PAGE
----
This is another one of my figure/doll photography 121 post. A few months ago, I’ve posted an article on how to produce a true black background without the use of any black background material and/or image editing software. I wrote about the black background because I find most people does not know how light works its magic in a photography sense. The people I talk to tends to instinctively come to the conclusion that if a photo’s background is black, then there must be something black behind it. If you have read my article, then you would see that a true black background actually resulted from a lack of light coming towards to your camera. Today I want to look at the opposite side of the gray scale — how to produce a white background?
Well again a lot of people instinctively think that a white background is the result of placing some kind of white material behind the subject. Below is a photo that I took in front of a white fabric backdrop. However, when compared to the white frame that borders the picture, you can clearly see that the actual background is not 100% white. In fact if you load it into an image editing software, you will see that the background is somewhere between 96% – 92% on the gray scale. On the gray scale there’s only one white point which is at the very end of the gray scale. Anything that’s not 100% on the gray scale, or 255, 255, 255 in RGB value is not pure white. And 255, 255, 255 RGB value is what the background must be if we were to call it a true white background. Anything less is just a different shades of gray.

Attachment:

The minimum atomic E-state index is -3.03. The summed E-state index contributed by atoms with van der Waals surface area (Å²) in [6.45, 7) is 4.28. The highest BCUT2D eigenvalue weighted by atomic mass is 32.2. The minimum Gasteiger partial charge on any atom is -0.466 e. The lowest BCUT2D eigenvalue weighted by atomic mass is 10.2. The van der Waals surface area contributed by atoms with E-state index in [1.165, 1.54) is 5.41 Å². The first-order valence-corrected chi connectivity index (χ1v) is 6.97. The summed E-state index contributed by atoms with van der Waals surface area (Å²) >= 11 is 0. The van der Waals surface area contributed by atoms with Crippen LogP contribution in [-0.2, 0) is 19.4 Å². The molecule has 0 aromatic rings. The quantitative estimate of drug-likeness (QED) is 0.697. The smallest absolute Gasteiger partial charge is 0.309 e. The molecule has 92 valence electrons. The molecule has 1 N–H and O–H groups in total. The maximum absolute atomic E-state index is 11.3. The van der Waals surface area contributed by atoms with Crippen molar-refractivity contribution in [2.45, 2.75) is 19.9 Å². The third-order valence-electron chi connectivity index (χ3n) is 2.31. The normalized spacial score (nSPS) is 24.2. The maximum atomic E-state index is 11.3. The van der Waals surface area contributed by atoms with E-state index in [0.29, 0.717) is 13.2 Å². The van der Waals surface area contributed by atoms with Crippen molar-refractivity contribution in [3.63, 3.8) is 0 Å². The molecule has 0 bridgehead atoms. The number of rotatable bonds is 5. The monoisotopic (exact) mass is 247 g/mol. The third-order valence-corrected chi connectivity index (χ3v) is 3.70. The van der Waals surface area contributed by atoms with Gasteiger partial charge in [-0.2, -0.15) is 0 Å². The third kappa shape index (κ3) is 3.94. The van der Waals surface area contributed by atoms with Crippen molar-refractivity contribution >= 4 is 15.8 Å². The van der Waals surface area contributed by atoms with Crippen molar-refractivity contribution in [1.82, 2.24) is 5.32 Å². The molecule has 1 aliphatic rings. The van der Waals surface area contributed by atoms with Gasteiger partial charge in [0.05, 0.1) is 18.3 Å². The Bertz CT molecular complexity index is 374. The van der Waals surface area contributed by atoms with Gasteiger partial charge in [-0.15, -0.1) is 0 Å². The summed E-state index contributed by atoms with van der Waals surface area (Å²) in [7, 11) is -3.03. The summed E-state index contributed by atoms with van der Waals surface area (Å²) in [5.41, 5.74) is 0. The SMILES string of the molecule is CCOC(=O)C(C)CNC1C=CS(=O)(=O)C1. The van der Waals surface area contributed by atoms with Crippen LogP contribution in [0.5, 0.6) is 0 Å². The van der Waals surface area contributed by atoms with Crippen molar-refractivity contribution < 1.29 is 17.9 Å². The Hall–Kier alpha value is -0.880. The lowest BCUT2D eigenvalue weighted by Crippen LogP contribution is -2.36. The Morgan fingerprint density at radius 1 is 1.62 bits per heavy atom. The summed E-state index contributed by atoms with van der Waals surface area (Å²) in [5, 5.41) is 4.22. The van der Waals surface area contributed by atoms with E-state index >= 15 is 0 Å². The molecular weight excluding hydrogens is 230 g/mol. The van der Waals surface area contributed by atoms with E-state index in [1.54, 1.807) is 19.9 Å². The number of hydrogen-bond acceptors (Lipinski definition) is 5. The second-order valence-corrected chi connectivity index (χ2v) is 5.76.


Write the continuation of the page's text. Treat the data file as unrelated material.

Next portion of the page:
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The Touhou Project, for those who don’t know is a Japanese games series that’s primary danmaku (弾幕 which literally translates to bullet curtain) scrolling shooter. The game is developed by a single person: ZUN of Team Shanghai Alice (上海アリス幻樂団). It’s called danmaku because the screen is often filled up with bullets that you have to dodge in between. Even though I’m not all that good with these shooter games but I do love to play them. I find these games to be much more challenging and enjoyable than a lot of today’s games where graphics is everything while the game itself offers no challenge to the player in one form or another.
Good Smile Company started to make Touhou nendoroids in 2009. The first one is Hakurei Reimu, However, it was only offered during Comiket 76 (August 14-16, 2009) as well as on a few online shop that does not ship outside of Japan. It can also be ordered on a handful of Japanese online shops that also doesn’t ship outside of Japan. Because of that, I didn’t get my hand on it. Soon more Touhou nendorids were released. In January 2010, Good Smile Company released Hakurei Reimu’s friend Kirisame Marisa as a nendoroid. And with that, I finally geared up and bought both Hakurei Reimu and Kirisame Maris off Yahoo Japan Auction. Another Touhou character that I liked, Remilia Scarlet, will be released as a nendoroid in September 2010. I’ve got my order placed with one of the online shops she’s available in and had it shipped to a package forwarding service in Japan so that I can finally get my hand on it for a more nominal price.
Okay let’s start with Hakurei Reimu. Here’s her box shot. As you can see she’s pretty old. Nendoroid series #74.
Nendoroid Hakurei Reimu by Good Smile Company. (ねんどろいど 博麗霊夢). Original sculptor Nendoron (ねんどろん). Released on August 2009 with MSRP of ¥3,000.
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